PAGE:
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Saturday, September 8, 2012

How Our Words Have Power Beyond What We Presume


When I began blogging a few years ago, I didn't really understand what I was doing. If you read my first few posts (please don't!), they sound more like a diary entry than what I've tried to do with my blog over the past three years. I initially assumed that blogs were meant to be online journals that you shared with whomever cared to read about whatever pursuit you were undertaking. I've tried to evolve mine into a philosophical reflection of not only my journey in trying to get my novel, "The Beauty of Grace," out there, but also in navigating daily life. I knew that my friends and family would read my pontifications out of a sense of loyalty and support, but I believed it ended there.

Then, today, I received a message from someone that surprised and humbled me. When we first moved to Pennsylvania eight years ago, I went to a jewelry show at the home of Renie. I loved her work and spoke with her briefly, but our paths haven't crossed in the past several years. Through Facebook's "friend recommendations," we touched base, but only virtually by following one another's posts. We've never met for coffee or chatted on the phone or spent time together. So when I received a direct message from her on Facebook today, it halted me.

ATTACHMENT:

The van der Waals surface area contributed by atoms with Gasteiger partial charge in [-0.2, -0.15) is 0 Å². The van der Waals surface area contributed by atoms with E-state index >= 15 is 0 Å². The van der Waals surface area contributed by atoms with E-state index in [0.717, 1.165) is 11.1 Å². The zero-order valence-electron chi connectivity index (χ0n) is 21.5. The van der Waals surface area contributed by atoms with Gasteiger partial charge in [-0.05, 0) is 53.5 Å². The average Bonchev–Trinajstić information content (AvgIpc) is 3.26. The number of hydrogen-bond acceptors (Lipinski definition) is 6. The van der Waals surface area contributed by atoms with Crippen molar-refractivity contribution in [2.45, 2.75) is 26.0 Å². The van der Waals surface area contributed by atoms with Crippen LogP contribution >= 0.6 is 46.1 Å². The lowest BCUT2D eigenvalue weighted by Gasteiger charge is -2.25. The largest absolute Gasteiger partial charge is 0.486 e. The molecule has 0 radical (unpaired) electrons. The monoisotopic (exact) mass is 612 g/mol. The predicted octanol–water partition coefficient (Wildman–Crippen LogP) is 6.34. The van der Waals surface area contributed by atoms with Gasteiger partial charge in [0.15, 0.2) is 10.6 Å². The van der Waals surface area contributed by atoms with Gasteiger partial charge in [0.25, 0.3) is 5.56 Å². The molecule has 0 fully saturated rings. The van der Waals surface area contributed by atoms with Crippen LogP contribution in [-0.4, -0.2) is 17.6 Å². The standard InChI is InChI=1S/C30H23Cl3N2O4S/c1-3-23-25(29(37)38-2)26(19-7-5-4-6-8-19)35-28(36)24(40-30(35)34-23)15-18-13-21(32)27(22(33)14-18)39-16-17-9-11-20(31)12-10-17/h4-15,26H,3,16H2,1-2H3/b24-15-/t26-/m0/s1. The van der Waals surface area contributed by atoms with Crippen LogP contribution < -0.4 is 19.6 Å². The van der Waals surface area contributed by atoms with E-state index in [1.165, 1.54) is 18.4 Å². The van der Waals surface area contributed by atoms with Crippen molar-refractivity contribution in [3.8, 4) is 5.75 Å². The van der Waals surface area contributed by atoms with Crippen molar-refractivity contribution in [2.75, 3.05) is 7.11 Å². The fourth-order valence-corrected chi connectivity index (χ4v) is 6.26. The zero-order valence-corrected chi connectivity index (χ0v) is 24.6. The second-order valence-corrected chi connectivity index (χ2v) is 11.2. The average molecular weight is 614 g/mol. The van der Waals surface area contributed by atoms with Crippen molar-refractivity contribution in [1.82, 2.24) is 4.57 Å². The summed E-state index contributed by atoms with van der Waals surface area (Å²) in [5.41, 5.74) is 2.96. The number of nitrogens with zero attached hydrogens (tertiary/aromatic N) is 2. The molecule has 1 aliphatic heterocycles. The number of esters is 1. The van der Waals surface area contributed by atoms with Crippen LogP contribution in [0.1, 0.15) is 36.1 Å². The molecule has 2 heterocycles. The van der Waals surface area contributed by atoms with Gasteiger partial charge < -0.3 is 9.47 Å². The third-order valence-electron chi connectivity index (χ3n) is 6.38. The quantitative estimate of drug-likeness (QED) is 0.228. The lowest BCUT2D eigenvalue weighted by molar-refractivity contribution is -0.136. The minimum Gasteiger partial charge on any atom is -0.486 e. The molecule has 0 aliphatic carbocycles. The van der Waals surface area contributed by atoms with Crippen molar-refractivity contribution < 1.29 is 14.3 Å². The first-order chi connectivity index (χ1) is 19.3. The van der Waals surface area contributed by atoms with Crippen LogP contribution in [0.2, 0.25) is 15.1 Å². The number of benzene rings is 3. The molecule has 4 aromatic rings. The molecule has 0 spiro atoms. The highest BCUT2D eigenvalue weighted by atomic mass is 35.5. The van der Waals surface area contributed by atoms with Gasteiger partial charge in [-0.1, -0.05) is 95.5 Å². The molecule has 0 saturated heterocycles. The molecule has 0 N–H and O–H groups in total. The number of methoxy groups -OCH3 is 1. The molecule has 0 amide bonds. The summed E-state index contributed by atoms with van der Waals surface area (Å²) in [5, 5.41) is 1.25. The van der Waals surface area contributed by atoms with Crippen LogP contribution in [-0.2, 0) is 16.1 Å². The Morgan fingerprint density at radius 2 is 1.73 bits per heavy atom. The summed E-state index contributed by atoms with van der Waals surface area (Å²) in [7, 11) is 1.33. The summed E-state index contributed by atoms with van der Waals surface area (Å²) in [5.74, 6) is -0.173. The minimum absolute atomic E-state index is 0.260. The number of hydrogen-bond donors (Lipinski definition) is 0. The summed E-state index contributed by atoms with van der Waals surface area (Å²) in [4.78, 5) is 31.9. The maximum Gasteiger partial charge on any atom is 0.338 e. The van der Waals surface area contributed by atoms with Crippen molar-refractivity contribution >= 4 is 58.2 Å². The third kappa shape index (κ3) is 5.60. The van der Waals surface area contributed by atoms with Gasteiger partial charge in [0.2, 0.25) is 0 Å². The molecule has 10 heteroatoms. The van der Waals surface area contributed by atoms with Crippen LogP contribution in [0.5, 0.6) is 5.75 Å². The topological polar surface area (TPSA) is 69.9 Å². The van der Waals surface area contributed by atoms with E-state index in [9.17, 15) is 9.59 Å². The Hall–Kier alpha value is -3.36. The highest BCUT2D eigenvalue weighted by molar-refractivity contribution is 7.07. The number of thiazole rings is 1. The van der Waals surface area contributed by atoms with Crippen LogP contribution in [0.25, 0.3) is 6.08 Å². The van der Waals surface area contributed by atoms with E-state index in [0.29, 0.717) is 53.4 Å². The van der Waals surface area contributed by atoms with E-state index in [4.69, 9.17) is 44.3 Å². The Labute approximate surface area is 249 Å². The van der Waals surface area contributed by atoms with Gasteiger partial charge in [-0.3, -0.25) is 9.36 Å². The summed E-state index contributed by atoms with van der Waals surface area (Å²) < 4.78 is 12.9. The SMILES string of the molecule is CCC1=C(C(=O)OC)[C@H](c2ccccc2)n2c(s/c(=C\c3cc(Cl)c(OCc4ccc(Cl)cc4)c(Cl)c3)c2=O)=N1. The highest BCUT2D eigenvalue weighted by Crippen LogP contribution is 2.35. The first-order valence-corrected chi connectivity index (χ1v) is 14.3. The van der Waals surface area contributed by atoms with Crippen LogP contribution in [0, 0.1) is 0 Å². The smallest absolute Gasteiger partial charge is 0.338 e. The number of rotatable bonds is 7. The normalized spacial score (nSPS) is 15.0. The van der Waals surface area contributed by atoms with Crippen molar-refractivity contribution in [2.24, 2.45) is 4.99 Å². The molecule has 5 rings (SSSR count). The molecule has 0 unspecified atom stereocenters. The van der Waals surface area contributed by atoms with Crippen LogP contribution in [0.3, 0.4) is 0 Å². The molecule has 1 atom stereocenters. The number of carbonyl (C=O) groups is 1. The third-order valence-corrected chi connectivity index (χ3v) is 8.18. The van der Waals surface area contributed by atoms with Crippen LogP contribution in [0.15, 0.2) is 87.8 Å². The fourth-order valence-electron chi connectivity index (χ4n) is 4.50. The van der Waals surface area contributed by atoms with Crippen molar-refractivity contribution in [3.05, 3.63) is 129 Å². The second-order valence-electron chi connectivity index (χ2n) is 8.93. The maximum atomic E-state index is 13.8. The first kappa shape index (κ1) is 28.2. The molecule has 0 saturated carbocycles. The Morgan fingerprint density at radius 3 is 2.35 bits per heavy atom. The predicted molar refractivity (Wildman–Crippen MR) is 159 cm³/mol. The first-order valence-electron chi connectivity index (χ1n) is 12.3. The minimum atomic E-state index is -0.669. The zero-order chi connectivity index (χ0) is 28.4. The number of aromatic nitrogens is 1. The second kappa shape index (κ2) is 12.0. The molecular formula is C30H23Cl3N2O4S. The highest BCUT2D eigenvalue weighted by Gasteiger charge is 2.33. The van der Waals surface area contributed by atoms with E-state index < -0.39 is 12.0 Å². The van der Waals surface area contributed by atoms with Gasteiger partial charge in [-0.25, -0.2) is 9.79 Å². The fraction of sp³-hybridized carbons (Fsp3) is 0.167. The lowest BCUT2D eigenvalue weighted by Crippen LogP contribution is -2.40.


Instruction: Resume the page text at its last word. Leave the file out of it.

In June, I went home to Alabama. The purpose of my trip was heartbreaking--my cousin and his eighteen-year-old daughter's funeral. And while I was there, my aunt delivered volumes of photo albums that belonged to my grandparents. These pictures and being surrounded by family and the heightened sense of mortality caused me to reflect on my family's story. So I blogged about it.

This afternoon, I opened a message from Renie telling me that she'd read the post about my grandfather and hadn't stopped thinking about it. In spending time with her parents recently because of emergent illness, she'd been asking questions, trying to archive experiences, and thinking of their stories. She articulated that she'd been thinking of the words in my post and trying to capture her family's experience. Wow. I responded to her that she humbled me with her words. How blogging often feels like an exercise in hubris. Why write something and put it out there for people to read? Assuming your words are worthy of time and reflection. Her honesty caused me to pause. I encouraged her to write her father's experiences. To write with honesty and emotion and without filter because her father's story as a World War II vet deserved to be told. That the tugging she feels to tell it is an instinctual validation of this.

We all have a story. It can be complicated. Messy. Painful. Funny. Or presumptively boring. But it is our story. And it should be told because when we share our stories, it brings us that much closer together as we realize that we aren't as different as we'd presumed.



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